U2 Elevation Tour
Elevation Tour 2nd leg: Europe
: Waldbuehne - Berlin, Germany
U2 WALDBUHNE, BERLINStuart Bailie (published on 2001-07-30)
The venue is a mosquito-riddled outdoor bowl that once showcased Nazi muscle during the 1936 Berlin Olympics. Tonight of course, there’s a different kind of power play, as Bono makes a starling case for all that is inspiring, giddy and great.
Succoured in America, the Elevation tour is now doing the business across Europe, aiming to keep things intimate and soulfully simple. Tonight is a rare occasion when the action happens under the stars, and it takes a while for the mood to settle, for Bono’s personable energy to enliven the joint. He gets there, sure enough, and by the time the coolest moon rises over the rim of the venue, we’re party to another expansive communion of hearts and hopes.
The songs from the new album ‘All That You Can’t Leave Behind’ have grown a lot over the last few months. ‘Kite’ has matured the most, as the singer hunts for precious content in difficult times. And there’s the ghostly import of ‘Stuck In A Moment’, in which Bono argues with the soul of Michael Hutchence, willing him to accept those better possibilities.
It's an urgent tour, based on the idea that the flesh decays and time hurtles past. ‘In A Little While’, a song that was originally written about a hangover, has now come to define the last days of Joey Ramone. So it’s fitting that Bono should pull a girl out from the crowd who’s wearing a Ramones T-shirt. He’s slow-dancing with her around the heart-shaped rim of the stage, pulling her close when she starts to wave at her mates, willing it to be special.
‘Stay’, a decent enough tune from the ‘Zooropa’ record, is now another giant tour song, relayed with an acoustic guitar and revving the crowd with the mention of "London, Belfast and Berlin". Again, it fits with the theme, and there’s a likelihood that the entire show will be upbeat, consensual and bright.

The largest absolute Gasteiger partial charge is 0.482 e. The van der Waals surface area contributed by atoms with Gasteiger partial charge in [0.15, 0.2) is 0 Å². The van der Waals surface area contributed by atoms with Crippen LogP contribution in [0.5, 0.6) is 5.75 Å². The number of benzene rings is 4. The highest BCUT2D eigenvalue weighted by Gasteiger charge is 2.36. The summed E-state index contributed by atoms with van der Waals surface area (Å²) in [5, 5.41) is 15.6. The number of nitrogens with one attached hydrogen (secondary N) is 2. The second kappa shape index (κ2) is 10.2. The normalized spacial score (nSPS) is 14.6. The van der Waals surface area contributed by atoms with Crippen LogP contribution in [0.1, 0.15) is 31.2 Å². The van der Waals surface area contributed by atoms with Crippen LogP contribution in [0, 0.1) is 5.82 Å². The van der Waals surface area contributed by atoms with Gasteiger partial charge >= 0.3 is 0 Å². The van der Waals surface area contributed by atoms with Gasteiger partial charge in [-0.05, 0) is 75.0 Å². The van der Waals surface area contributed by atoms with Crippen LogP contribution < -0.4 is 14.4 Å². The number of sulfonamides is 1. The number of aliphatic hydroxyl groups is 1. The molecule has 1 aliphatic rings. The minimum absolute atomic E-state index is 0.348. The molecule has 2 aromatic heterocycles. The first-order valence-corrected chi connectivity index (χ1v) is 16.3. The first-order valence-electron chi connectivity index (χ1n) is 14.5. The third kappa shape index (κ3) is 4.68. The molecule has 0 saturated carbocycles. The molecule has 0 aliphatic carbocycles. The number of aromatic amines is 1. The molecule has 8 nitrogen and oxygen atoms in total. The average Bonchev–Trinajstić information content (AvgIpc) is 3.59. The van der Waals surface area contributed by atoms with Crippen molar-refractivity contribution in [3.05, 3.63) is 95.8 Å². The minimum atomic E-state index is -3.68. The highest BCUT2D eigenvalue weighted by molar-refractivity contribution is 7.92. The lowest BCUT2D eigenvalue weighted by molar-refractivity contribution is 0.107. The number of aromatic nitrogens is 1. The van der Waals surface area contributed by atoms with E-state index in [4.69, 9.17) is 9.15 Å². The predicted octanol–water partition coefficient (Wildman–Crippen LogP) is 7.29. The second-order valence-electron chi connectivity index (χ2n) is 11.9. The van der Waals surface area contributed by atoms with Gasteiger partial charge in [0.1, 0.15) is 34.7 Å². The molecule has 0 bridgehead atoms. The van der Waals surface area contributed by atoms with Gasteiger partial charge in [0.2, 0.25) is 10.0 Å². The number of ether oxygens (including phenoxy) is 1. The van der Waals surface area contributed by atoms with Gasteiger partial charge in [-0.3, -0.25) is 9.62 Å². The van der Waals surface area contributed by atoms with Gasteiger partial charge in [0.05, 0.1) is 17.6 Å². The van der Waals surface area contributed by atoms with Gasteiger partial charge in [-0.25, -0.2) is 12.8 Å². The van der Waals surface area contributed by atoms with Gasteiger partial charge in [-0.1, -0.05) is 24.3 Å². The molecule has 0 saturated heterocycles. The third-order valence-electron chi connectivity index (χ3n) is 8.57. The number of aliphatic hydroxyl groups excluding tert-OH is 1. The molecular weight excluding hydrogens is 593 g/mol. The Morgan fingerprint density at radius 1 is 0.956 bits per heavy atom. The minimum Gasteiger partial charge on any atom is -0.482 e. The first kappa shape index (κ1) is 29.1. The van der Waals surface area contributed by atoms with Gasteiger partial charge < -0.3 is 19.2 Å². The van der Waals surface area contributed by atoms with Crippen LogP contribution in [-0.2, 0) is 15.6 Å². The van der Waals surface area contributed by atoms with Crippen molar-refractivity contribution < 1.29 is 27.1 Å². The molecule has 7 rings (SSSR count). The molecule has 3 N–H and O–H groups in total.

Enter ‘Bullet The Blue Sky’, fresh after an encore break. We’ve just been watching a film clip of Charlton Heston, making a repulsive case for the gun lobby. And the song works as a fierce rebuttal of this idea, backed up with blazing guitar and images of corpses, kids with guns and idiots across the world with shooters, aiming for trouble.Bono starts raving about John Lennon and then he morphs into Mark Chapman, stalking the former Beatle outside the Dakota Building, mad as hell.
One’ is an immensely plastic song that changes according to the emotions of the event. In Berlin, Bono uses it to remember the recent G8 Summit in Genoa and the death of a protestor. "It was a warzone," Bono recalls, "And I was ashamed to see politicians hiding behind a wall, a very high wall. Violence is never right, but… we have a right to be angry".
Onwards, he raves, past ‘Wake Up Dead Man’, and signing off with ‘Walk On’, a summation of the trip. Private pain, global ills, jubilation, sickness, fear and faith are all coloured in the experience. Like Bono says, the heart is a bloom. And this one is especially radiant.
Often plagiarised, never matched.